Microsoft is Shutting Down Ad Monetization for UWP Apps

Posted on January 31, 2020 by Brad Sams in Windows with 37 Comments

Microsoft Defends Windows Store, Promises Improvements

Microsoft’s relationship with UWP has been estranged, at best, in the past couple of years. From moving the goalposts to what defines a UWP to saying the platform isn’t dead, one thing is clear, the future of UWP doesn’t look all that bright.

And the news is only going further downhill, as Microsoft has quietly announced that they will be turning off ad monetization for UWP. Posted in a thread for Windows Apps, a moderator announced that as of June 1st, 2020, Microsoft Ad Monetization platform for Windows UWP apps will be shut down.

This will have a significant impact for any developer who was depending on this revenue stream for their operations. Further, this will severely limit how developers can make money in the Microsoft store and is now a significant reason to not build apps using this development model.

The writing has been on the wall though, Microsoft has been moving away from UWP as the future for Windows development and its stores have had minimal success, at best. But those most impacted by this will be the developers who took a bet on the platform early and have continued to support it up until this announcement.

Going forward, there is very little incentive for independent developers to bring their applications to the Microsoft store. Unless Microsoft opens up the door to using third-party services and provides them as integrated, native services, this will be the death blow to finally sink the already flooded UWP battleship.


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Comments (37)

37 responses to “Microsoft is Shutting Down Ad Monetization for UWP Apps”

  1. sherlockholmes

    Does that mean the ad in the Mail App will be gone, too?

  2. waethorn

    People should've seen this coming when they removed their pride and joy, Office, from the store.

    • hrlngrv

      In reply to Waethorn:

      Putting Office in the Store was either desperation or a brief pang of guilt about inconsistency. However, anyone who bothered to compare Office Store installs vs tradition installs (I had Store install on my Windows 10 Insider VM, and traditional install on my Windows 8.1 VM, so I could do so head to head) discovered that the Store install used a few GB more disk storage because every @#$%&*! separate Office program, Access, Excel, Word, etc, had its OWN FULL COPY of what traditional install puts ONCE under %PROGRAMFILES%\Common Files. The Store version of Office was a showpiece for what was wrong at the core of the Store concept: it couldn't avoid redundancy.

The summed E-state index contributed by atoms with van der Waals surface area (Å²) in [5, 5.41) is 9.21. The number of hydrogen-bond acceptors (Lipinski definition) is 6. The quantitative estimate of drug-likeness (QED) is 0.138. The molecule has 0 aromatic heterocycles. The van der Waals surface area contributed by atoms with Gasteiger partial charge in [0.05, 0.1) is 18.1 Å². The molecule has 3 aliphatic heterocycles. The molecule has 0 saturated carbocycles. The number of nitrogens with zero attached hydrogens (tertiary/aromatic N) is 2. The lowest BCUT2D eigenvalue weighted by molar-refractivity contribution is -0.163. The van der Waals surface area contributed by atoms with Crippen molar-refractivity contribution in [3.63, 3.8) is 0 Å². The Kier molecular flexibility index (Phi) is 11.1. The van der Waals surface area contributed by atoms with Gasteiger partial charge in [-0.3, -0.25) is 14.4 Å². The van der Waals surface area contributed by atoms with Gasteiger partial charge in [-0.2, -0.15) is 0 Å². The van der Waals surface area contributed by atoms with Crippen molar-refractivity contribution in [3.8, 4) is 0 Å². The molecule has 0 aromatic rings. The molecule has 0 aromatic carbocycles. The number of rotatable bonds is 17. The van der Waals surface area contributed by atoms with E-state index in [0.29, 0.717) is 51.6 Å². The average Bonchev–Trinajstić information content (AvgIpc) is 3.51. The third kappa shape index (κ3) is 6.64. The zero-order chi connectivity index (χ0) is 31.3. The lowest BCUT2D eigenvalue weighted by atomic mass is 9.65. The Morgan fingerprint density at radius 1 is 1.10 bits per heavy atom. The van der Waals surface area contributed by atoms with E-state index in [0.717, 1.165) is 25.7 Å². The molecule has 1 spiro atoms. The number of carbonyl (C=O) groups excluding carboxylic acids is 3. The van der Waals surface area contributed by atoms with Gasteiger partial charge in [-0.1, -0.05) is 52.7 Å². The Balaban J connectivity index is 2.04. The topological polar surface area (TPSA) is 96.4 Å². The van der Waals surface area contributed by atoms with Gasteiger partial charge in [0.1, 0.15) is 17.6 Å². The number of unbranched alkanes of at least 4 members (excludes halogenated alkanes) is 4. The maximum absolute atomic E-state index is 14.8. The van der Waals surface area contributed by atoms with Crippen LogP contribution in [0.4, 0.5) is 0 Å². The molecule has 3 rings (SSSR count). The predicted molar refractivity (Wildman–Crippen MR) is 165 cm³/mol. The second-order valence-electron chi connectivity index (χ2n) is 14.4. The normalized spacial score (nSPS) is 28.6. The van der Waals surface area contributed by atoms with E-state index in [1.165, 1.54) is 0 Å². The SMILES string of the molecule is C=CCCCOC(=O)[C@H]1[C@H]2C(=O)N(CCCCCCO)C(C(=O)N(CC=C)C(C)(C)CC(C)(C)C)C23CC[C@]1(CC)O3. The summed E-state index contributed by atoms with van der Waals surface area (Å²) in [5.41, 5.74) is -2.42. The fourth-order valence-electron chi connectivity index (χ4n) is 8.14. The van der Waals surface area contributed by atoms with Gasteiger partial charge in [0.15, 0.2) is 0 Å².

Arguably more notable was all the rest of its own software MSFT never put in the Store. MSFT led by example: those developers who knew never used the Store, neither MSFT developers nor sensible ISVs.

      • waethorn

        In reply to hrlngrv:

        AFAIK App-V doesn't have an option for shared resources outside of what is included with Windows. You can't "layer" dependencies like you can with, say, Flatpak or Docker.

      • illuminated

        In reply to hrlngrv:

        My opinion may be unpopular but I really hate shared files. They can break things easily and in so many weird ways...

        • hrlngrv

          In reply to illuminated:

          So if you have 3 applications each of which using Python for their internal scripting, it's just fine with you to have 3 full Python installs on your system? Not even common documentation files (.CHM or .PDF) could be shared across multiple programs? If so, we definitely have a difference of opinion.

  3. factoryoptimizr

    >> Microsoft has been moving away from UWP as the future for Windows development

    No, no no! You misunderstand! Microsoft is EVOLVING UWP as the future for Windows development. UWP was created in an effort to fix the legacy "internals" baggage of WinForms and WPF, while preserving the best parts. At the UI level, WinForms evolved into WPF (with its XAML application description language), which evolved into UWP (also using XAML...but a slightly different dialect than WPF), which is evolving into the upcoming WinUI 3 as a single, consolidated, cross-platform UI definition model. Under the hood, the .NET Framework evolved into the cross-platform .NET Core, which, unified by .NET Standard as a common set of APIs, will evolve into the upcoming .NET 5 as a single, consolidated, cross-platform set of programming tools.

    In an effort to "meet developers where they are," Microsoft is adding backward compatibility for Win32 WinForms and WPF code, but these programming models will not be developed further. UWP IS being actively developed (though no longer called UWP). Microsoft has made it clear that today's UWP apps will run natively on the upcoming Surface Neo with Windows 10X with no sandboxing or emulation required.